Quattrocento Sun 15-Jul-07 17:07:41

Yes you are being unreasonable ... in asking the question in the first place!

Elasticwoman Sun 15-Jul-07 17:08:56

You contribute to the "pot" and should have a say in how it is spent. In fact, you should have a say even if you didn't, as you would still be parenting and running the household. I think it is not unreasonable for you to spend some on a cleaner, but it's your opinion that counts, not mine. Does your dh never spend any money at all on himself? In any case, this money would not be just for your own benefit, it would be for the whole family. Does dh expect to do no housework at all himself at weekends or in the evenings? If that's his expectation, change it fast.

Having said all that, remember that the housework issue does not go away once you employ outside help. Some one has to be responsible for overseeing it, deciding whom to employ, checking what work is done, how well it is done, physically handling the payments etc. Three guesses who will do all that? Then there is also the privacy issue. In some cases it can be more trouble than it's worth.

chevre Sun 15-Jul-07 17:13:34

if he wants you to clean he should bloody well pay you for it.

gingerbabe Sun 15-Jul-07 17:49:17

Your arguments are all so logical and I think I do have a good case. Basically, I do the following: prepare and cook most meals for kids and us from scratch every day (I won't say he never cooks because he does), wash, hang out and iron all clothes, organise all school stuff and after school activities for the girls, food shopping, clothes shopping, presents shopping etc. Has just occured to me what fills my time when I am not working. He said to me that if I worked and he was SAHD then the house would be spotless, but as someone said earlier - cleaning is a loathsome chore and life is too short.

I think ultimately, he is jealous of me being the one at home - he has often suggested that we swap but it makes sense to keep it as it is, as I have the kind of job where I can work from home and fit it in around the girls.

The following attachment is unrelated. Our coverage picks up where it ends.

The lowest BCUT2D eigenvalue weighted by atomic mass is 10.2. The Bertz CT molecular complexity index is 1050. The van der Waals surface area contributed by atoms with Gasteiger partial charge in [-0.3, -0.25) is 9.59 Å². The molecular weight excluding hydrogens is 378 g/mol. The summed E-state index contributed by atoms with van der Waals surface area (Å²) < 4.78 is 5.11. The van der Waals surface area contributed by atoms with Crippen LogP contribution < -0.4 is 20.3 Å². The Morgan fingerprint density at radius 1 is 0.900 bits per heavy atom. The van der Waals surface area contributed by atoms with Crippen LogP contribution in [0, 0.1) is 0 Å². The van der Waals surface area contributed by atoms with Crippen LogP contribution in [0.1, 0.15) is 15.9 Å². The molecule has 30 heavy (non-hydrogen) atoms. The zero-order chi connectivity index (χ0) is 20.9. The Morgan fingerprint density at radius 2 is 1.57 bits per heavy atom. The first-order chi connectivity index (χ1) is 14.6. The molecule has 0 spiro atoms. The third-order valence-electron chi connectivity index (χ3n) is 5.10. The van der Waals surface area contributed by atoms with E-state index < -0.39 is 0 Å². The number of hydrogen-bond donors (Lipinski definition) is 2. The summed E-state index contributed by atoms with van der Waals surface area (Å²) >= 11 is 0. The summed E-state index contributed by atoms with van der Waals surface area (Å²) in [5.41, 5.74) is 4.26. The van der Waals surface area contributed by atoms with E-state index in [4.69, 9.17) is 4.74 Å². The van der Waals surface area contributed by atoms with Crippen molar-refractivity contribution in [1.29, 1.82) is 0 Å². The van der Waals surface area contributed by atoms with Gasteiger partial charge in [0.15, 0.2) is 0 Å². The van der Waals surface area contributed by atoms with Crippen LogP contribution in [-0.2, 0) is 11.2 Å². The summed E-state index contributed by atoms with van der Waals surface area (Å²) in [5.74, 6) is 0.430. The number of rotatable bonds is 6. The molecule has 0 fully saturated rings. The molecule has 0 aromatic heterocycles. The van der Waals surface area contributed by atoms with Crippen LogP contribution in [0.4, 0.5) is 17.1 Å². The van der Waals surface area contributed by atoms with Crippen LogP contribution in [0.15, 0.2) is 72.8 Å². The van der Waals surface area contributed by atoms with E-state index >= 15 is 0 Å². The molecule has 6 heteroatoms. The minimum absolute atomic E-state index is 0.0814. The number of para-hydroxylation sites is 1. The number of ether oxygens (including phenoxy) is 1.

In terms of who would clean, hopefully that won't be a problem as several of my friends have cleaners, so I'm sure I can get one on recommendation.

And don't even get me started on what he spends on himself - he is a complete saint when it comes to money - doesn't go out loads, not into gadgets or expensive clothes etc etc.

Elasticwoman Sun 15-Jul-07 20:49:35

At least he is not being a financial hypocrite then, if he doesn't spend much on himself. But he is being cavalier with your time, if he doesn't spend the same proportion of his free time on chores as you do.

rookiemum Mon 16-Jul-07 13:26:09

I don't understand his attitude tbh.

How many hours a week do you work ? What proportion of the family salary do you bring in ( not that it really matters I suppose) Surely you have some right to an opinion on this, we compromised in that we have a gardener to cut the grass - crap task DH hates and a cleaner to tidy the house. Its worth every penny.

Kathyis6incheshigh Mon 16-Jul-07 13:38:09

How many hours of cleaning were you planning to get? We just have ours for 2 hours (cost £14 total) and it's the best £14 we spend.

I think there is another issue here, in that from what you say it sounds like he doesn't have much understanding of how you spend your day. Cleaner or not, he needs to get more idea of what you do with yourself.

Oh, and you need to recast your baking of cakes etc with your dd so it sounds more valuable - call it child development activities/teaching her to cook?

mummymagic Mon 16-Jul-07 13:39:50

God, no you are not being unreasonable. I love my cleaner and would def pay for it out of 'my' money anyway... but our money is our money. Dh earns the proper money, I do a bit here and there and am a SAHM but its all in our joint account and we both spend it on what we like. Which def includes a cleaner - we'd sacrifice seomthing else if we had to.

I am rubbish at cleaning. supposed to be tidying right now but on mumsnet instead . seems to take me hours to make it look ok, whereas dh can get it sparkling in half an hour (which he often does after work anyway as a day of destructive baby + happy slobby mummy = mess). So £20 for a cleaner once a week to get it all decent again, well worth it. Tbh my hourly rate (when I do work that isn't free-looking-after-baby work) is way more than £8 an hour so its not worth my time to clean iykwim.

quint Mon 16-Jul-07 13:40:07

Get a cleaner - it will save your marriage!

ScottishMummy Mon 16-Jul-07 13:54:58

yes - get a cleaner - you both sound busy enough as it is , and if it relieves a bit of stress and gets an unpleasant job done then why not...it is your joint money after all...so negotiate a n allocated time/slot and besodes you are engaged in looking after the children not actually free time is it if u are busy